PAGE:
Which?'s top 10 rights for consumers

Consumer watchdog Which? has put out its list of the top ten rights every consumer should be aware of.

Which? chief executive Peter Vicary-Smith says: "You need to know what you're entitled to by law, and how to stick up for your rights.
"You don't need to be a legal expert to understand some of your key consumer rights – just knowing some of the basics could save you time, money and effort in the long run."


The list contains some surprises, for example shops have no obligation to take back goods that you've changed your mind about.

Many stores will allow you to exchange within a given period if the goods are still in saleable condition, but this is goodwill, not the law.

The other surprise concerns price. Shops don't have to sell goods at the price displayed.

When an item is put on the shelf with a price, this is defined legally as an 'invitation to treat'. The contract is only made once you offer money to a cashier – an offer to buy – and the cashier accepts, therefore making a contract.

Top 10 consumer rights

So here are the top 10 consumer rights you should be aware of, based on Which?'s experience of dealing with a wide range of cases.

1) There is no legal right to a refund for goods bought in a shop just because you change your mind about them. So check the returns policy before making a purchase.

2) You don't always have the right to cancel a contract, so always read the small print. If there's no cancellation provision, then there's probably no right to cancel.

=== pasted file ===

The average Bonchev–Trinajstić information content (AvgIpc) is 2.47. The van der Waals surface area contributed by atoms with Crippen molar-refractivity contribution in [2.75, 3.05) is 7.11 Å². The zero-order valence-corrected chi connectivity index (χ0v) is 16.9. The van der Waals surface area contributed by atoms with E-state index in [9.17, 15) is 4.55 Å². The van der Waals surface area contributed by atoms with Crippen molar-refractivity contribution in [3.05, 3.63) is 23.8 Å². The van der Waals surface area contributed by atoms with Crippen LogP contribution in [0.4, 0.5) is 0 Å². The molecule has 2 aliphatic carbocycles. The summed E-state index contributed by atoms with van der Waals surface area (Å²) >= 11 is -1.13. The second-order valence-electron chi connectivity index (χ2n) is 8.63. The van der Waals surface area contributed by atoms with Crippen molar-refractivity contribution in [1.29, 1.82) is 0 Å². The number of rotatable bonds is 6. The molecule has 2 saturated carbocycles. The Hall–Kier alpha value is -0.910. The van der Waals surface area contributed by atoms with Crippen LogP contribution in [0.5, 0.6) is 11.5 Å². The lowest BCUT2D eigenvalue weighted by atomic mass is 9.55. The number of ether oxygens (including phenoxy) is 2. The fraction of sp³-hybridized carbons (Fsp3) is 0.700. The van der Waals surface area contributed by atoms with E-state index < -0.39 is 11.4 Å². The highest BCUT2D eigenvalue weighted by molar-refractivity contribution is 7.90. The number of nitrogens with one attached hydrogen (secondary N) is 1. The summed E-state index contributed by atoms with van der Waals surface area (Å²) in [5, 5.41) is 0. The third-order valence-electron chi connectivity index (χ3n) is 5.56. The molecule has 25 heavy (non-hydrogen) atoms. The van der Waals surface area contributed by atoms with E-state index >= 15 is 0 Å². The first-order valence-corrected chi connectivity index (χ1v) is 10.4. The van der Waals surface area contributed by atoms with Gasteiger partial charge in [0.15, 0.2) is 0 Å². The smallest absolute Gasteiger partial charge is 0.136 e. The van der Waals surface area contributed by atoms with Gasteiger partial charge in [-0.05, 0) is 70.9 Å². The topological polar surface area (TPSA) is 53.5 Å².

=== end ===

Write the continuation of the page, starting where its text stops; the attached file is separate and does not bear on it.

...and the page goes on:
3) If goods are purchased with a warranty and prove to be faulty, you can choose to claim against the warranty company or the retailer that you bought the goods from.

4) A shop does not have to sell goods to you at the price displayed.

5) Retailers can't rely on a seven day returns policy for faulty goods bought online, as the Sale of Goods Act means you can reject faulty goods within a reasonable period of time, usually three to four weeks.

6) A car dealership wouldn't have to refund a spur of the moment purchase unless it was written into the deal, so beware impulse buys!

7) If you tick the box stating you've read the terms and conditions, the law presumes that you have read them, understood them and accepted them – you can't later claim that you didn't read them if you're faced with a problem.

8) Holidays booked via a travel agent and paid for by credit card may not be covered if the holiday company goes bust, as many card companies will not pay out when you've paid an agent.

9) You have the same rights when buying a second hand car as you do when buying a new one.

10) If you have an item delivered and the delivery man can't get it through your door, don't expect them to just return it to the warehouse – they could legally leave it on your doorstep or charge you to take it back.

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